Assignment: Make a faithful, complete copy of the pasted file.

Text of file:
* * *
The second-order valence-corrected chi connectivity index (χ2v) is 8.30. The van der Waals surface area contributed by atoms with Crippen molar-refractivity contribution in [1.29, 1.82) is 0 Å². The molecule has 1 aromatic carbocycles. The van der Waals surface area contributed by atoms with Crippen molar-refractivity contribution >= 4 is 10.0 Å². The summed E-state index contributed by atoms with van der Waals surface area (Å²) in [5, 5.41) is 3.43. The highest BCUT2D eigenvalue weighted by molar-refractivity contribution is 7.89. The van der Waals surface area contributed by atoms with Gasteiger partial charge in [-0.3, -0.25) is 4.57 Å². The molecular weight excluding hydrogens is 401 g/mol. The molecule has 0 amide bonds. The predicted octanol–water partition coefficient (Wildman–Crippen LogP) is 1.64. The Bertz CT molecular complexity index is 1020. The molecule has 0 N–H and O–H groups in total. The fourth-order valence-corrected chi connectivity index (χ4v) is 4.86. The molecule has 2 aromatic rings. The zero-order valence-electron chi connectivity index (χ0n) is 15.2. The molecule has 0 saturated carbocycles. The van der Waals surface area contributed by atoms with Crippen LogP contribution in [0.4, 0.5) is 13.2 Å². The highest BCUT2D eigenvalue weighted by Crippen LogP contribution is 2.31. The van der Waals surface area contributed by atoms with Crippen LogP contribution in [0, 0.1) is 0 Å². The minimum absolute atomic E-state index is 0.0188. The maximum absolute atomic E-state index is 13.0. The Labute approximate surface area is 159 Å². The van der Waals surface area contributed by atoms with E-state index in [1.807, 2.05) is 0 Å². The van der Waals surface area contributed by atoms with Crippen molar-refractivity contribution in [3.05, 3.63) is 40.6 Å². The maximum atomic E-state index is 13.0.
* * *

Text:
The second-order valence-corrected chi connectivity index (χ2v) is 8.30. The van der Waals surface area contributed by atoms with Crippen molar-refractivity contribution in [1.29, 1.82) is 0 Å². The molecule has 1 aromatic carbocycles. The van der Waals surface area contributed by atoms with Crippen molar-refractivity contribution >= 4 is 10.0 Å². The summed E-state index contributed by atoms with van der Waals surface area (Å²) in [5, 5.41) is 3.43. The highest BCUT2D eigenvalue weighted by molar-refractivity contribution is 7.89. The van der Waals surface area contributed by atoms with Gasteiger partial charge in [-0.3, -0.25) is 4.57 Å². The molecular weight excluding hydrogens is 401 g/mol. The molecule has 0 amide bonds. The predicted octanol–water partition coefficient (Wildman–Crippen LogP) is 1.64. The Bertz CT molecular complexity index is 1020. The molecule has 0 N–H and O–H groups in total. The fourth-order valence-corrected chi connectivity index (χ4v) is 4.86. The molecule has 2 aromatic rings. The zero-order valence-electron chi connectivity index (χ0n) is 15.2. The molecule has 0 saturated carbocycles. The van der Waals surface area contributed by atoms with Crippen LogP contribution in [0.4, 0.5) is 13.2 Å². The highest BCUT2D eigenvalue weighted by Crippen LogP contribution is 2.31. The van der Waals surface area contributed by atoms with Crippen LogP contribution in [0, 0.1) is 0 Å². The minimum absolute atomic E-state index is 0.0188. The maximum absolute atomic E-state index is 13.0. The Labute approximate surface area is 159 Å². The van der Waals surface area contributed by atoms with E-state index in [1.807, 2.05) is 0 Å². The van der Waals surface area contributed by atoms with Crippen molar-refractivity contribution in [3.05, 3.63) is 40.6 Å². The maximum atomic E-state index is 13.0.